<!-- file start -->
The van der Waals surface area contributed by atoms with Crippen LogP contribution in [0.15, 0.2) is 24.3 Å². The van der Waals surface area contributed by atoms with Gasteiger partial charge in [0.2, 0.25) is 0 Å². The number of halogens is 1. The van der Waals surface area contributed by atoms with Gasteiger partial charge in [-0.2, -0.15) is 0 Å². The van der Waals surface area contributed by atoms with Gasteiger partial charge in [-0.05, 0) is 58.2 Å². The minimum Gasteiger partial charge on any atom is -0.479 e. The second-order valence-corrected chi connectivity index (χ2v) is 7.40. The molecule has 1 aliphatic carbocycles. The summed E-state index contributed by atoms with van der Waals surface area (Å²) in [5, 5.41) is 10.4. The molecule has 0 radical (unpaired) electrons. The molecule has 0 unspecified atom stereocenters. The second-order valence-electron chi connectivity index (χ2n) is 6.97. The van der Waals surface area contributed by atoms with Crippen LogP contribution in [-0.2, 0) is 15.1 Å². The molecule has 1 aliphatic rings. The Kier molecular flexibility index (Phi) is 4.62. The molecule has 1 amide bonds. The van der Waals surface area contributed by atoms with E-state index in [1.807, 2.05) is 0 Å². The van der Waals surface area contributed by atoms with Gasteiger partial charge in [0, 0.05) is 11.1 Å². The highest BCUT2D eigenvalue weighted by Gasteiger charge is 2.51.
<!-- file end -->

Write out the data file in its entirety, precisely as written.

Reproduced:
The van der Waals surface area contributed by atoms with Crippen LogP contribution in [0.15, 0.2) is 24.3 Å². The van der Waals surface area contributed by atoms with Gasteiger partial charge in [0.2, 0.25) is 0 Å². The number of halogens is 1. The van der Waals surface area contributed by atoms with Gasteiger partial charge in [-0.2, -0.15) is 0 Å². The van der Waals surface area contributed by atoms with Gasteiger partial charge in [-0.05, 0) is 58.2 Å². The minimum Gasteiger partial charge on any atom is -0.479 e. The second-order valence-corrected chi connectivity index (χ2v) is 7.40. The molecule has 1 aliphatic carbocycles. The summed E-state index contributed by atoms with van der Waals surface area (Å²) in [5, 5.41) is 10.4. The molecule has 0 radical (unpaired) electrons. The molecule has 0 unspecified atom stereocenters. The second-order valence-electron chi connectivity index (χ2n) is 6.97. The van der Waals surface area contributed by atoms with Crippen LogP contribution in [-0.2, 0) is 15.1 Å². The molecule has 1 aliphatic rings. The Kier molecular flexibility index (Phi) is 4.62. The molecule has 1 amide bonds. The van der Waals surface area contributed by atoms with E-state index in [1.807, 2.05) is 0 Å². The van der Waals surface area contributed by atoms with Gasteiger partial charge in [0, 0.05) is 11.1 Å². The highest BCUT2D eigenvalue weighted by Gasteiger charge is 2.51.